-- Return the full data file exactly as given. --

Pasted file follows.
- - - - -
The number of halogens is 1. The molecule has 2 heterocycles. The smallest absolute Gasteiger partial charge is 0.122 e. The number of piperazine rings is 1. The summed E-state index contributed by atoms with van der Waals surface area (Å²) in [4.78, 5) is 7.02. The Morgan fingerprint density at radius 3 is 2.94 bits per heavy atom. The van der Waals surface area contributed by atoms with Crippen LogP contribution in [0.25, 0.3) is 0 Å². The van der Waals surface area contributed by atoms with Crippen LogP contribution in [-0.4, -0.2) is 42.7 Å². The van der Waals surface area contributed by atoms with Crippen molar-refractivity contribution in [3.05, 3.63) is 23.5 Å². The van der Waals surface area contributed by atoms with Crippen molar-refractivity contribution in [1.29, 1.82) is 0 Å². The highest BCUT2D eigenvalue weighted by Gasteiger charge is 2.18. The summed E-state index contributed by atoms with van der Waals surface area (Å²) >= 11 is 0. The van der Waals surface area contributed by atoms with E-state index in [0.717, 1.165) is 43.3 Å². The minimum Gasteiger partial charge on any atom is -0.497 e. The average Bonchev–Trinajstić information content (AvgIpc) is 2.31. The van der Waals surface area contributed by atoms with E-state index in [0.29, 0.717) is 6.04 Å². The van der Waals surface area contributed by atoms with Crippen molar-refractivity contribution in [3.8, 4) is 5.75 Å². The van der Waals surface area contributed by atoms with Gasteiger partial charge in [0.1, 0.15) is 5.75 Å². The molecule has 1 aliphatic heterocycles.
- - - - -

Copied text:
The number of halogens is 1. The molecule has 2 heterocycles. The smallest absolute Gasteiger partial charge is 0.122 e. The number of piperazine rings is 1. The summed E-state index contributed by atoms with van der Waals surface area (Å²) in [4.78, 5) is 7.02. The Morgan fingerprint density at radius 3 is 2.94 bits per heavy atom. The van der Waals surface area contributed by atoms with Crippen LogP contribution in [0.25, 0.3) is 0 Å². The van der Waals surface area contributed by atoms with Crippen LogP contribution in [-0.4, -0.2) is 42.7 Å². The van der Waals surface area contributed by atoms with Crippen molar-refractivity contribution in [3.05, 3.63) is 23.5 Å². The van der Waals surface area contributed by atoms with Crippen molar-refractivity contribution in [1.29, 1.82) is 0 Å². The highest BCUT2D eigenvalue weighted by Gasteiger charge is 2.18. The summed E-state index contributed by atoms with van der Waals surface area (Å²) >= 11 is 0. The van der Waals surface area contributed by atoms with E-state index in [0.717, 1.165) is 43.3 Å². The minimum Gasteiger partial charge on any atom is -0.497 e. The average Bonchev–Trinajstić information content (AvgIpc) is 2.31. The van der Waals surface area contributed by atoms with E-state index in [0.29, 0.717) is 6.04 Å². The van der Waals surface area contributed by atoms with Crippen molar-refractivity contribution in [3.8, 4) is 5.75 Å². The van der Waals surface area contributed by atoms with Gasteiger partial charge in [0.1, 0.15) is 5.75 Å². The molecule has 1 aliphatic heterocycles.